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Sunday, January 28, 2007

LDAP Authentication with Apache Derby (Java DB)

It has come to my attention that there is not a really good tutorial on how to use Apache Derby and LDAP without combining a lot of different sources. Hopefully this will simplify the work for everyone wanting to use LDAP authentication with Apache Derby.

Assumptions:


Procedures:

Global:

If you want to have the configuration set on a global level add the following to a file called derby.properties in the installation directory. You will need to modify it to match your environment.

derby.connection.requireAuthentication=true
derby.authentication.provider=LDAP
derby.authentication.server=ldap://localhost:389
derby.authentication.ldap.searchBase=ou=people,dc=bluelotusholdings,dc=com
derby.database.defaultAccessMode=fullAccess

Database:

You can set the database properties on a database basis. This is accomplished by setting the parameters (database properties) in the database using SQL. The script is located below. This must be modified to accommodate your environment. Place the jndi and ldap files in the directory containing the database (see below). The database in my example is called ldaptest.




/* Apache Derby 10.x */


/*
* This file is used to set the database-wide LDAP configuration. Rebooting the service is
* required for the changes to take effect.
*/

/* Set the authentication provider to LDAP */


CALL SYSCS_UTIL.SYSCS_SET_DATABASE_PROPERTY(
'derby.authentication.provider',
'LDAP')

/* Set the LDAP server */

CALL SYSCS_UTIL.SYSCS_SET_DATABASE_PROPERTY(
'derby.authentication.server',
'banyan:389')

/* Set the BaseDN to search */

CALL SYSCS_UTIL.SYSCS_SET_DATABASE_PROPERTY(
'derby.authentication.ldap.searchBase',
'ou=people,dc=bluelotusholdings,dc=com')

/* Create a cached entry for a user */

CALL SYSCS_UTIL.SYSCS_SET_DATABASE_PROPERTY(
'derby.user.jyeary',
'uid=jyeary,ou=people,dc=bluelotusholdings,dc=com')
Once you have executed the script above, you will need to restart the database. I used my Aqua Studio application to connect to the database.


All Done!

Notes:

  • If LDAP is not available you can not connect to the database.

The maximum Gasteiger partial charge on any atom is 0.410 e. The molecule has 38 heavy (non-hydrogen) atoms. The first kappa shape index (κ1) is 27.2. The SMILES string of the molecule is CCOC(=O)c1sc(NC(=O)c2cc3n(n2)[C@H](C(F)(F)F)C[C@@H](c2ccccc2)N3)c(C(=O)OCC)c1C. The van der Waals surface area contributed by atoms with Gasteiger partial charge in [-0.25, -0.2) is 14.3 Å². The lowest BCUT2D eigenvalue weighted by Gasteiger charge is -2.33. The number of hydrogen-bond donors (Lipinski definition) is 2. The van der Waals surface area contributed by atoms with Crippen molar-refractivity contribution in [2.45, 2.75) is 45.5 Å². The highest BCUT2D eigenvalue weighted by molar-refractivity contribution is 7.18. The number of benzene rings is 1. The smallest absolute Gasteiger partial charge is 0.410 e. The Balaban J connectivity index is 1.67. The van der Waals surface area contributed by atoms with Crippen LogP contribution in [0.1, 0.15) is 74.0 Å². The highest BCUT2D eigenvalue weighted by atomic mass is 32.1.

The Problem of Offline Web Applications - Technology Choices

I have been trying to develop a new application for doing timesheets. We currently use a system which was developed using MS Access and MS Excel combined with access to an Oracle database and a local hsqldb. Needless to say it is messy solution. It was something that was started by a wonderful field engineer that works for my company. As these kinds of projects take on a life of their own, the problems of updating them and ensuring that everyone is using the latest version come up.

Here are some of the issues:
  • Non-object oriented (OO) design
  • No source control
  • No version control
  • No defect management
  • No mechanism to control enhancements
  • MS Access and Excel are binary applications, so there is no clear way to implement source control
  • No clear interfaces
  • Client interaction directly with Oracle
  • On/Off line modes are user controlled
  • Can not move database back end without updating all clients
So I am examining some ideas to make the timesheet application a better design. There are really two options to consider: a web based application, and a standalone Web Start application.

The web based application I have in mind could take form using either a completely server side version using JSF. The other option is to use an embedded database like Java DB in a browser, and submit the final results to a application server. The latter does not have a clearly defined method of updating the application. The idea is based on the demo of Java DB called Java DB-in-a-Browser Demo

The demo is impressive from a number of ways. It shows how to use Java DB, AJAX, Live Connect technology (been around since the days of Netscape and Java integration), applet technologies, and simple HTML. It is truly an enlightening demonstration.

The alternative is to create a rich Swing based application using Java Web Start. These technologies have really matured and combined with the Sun Java System Application Server make a great tool set for any Java developer. The application client using being dispensed from the application server solves a number of problems including simplification of the client. A majority of the business methods are implemented on the server. This leaves the presentation and validation to the client. This combined with Java DB packs a potent punch. It also solves two problems mentioned above: offine use with a mechanism for interaction when a network connection is detected (automatic), and removal of direct interaction with database.

You may believe that I am inclined to use the Swing application client, but I really am impressed with JSF. JSF does require online access to work which may hamper its implementation.

Some technologies to consider:



Here are some interesting articles in the same genre: